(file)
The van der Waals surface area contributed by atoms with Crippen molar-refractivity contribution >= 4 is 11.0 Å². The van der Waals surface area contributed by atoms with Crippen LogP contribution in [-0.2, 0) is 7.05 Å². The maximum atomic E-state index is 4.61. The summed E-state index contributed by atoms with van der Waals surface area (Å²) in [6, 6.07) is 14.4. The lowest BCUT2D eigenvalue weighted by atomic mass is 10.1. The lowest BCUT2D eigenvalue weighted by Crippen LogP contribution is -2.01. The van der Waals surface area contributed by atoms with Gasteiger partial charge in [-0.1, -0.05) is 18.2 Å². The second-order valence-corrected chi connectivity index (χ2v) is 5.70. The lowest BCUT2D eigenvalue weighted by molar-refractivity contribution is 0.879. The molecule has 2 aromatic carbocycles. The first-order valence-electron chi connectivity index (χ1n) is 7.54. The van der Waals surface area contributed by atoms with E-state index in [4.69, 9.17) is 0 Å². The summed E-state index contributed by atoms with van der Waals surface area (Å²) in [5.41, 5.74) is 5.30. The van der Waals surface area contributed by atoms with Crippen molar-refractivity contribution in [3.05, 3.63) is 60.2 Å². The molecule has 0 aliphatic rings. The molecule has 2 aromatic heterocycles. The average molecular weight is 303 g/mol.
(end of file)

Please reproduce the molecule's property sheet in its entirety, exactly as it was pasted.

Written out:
The van der Waals surface area contributed by atoms with Crippen molar-refractivity contribution >= 4 is 11.0 Å². The van der Waals surface area contributed by atoms with Crippen LogP contribution in [-0.2, 0) is 7.05 Å². The maximum atomic E-state index is 4.61. The summed E-state index contributed by atoms with van der Waals surface area (Å²) in [6, 6.07) is 14.4. The lowest BCUT2D eigenvalue weighted by atomic mass is 10.1. The lowest BCUT2D eigenvalue weighted by Crippen LogP contribution is -2.01. The van der Waals surface area contributed by atoms with Gasteiger partial charge in [-0.1, -0.05) is 18.2 Å². The second-order valence-corrected chi connectivity index (χ2v) is 5.70. The lowest BCUT2D eigenvalue weighted by molar-refractivity contribution is 0.879. The molecule has 2 aromatic carbocycles. The first-order valence-electron chi connectivity index (χ1n) is 7.54. The van der Waals surface area contributed by atoms with E-state index in [4.69, 9.17) is 0 Å². The summed E-state index contributed by atoms with van der Waals surface area (Å²) in [5.41, 5.74) is 5.30. The van der Waals surface area contributed by atoms with Crippen molar-refractivity contribution in [3.05, 3.63) is 60.2 Å². The molecule has 0 aliphatic rings. The molecule has 2 aromatic heterocycles. The average molecular weight is 303 g/mol.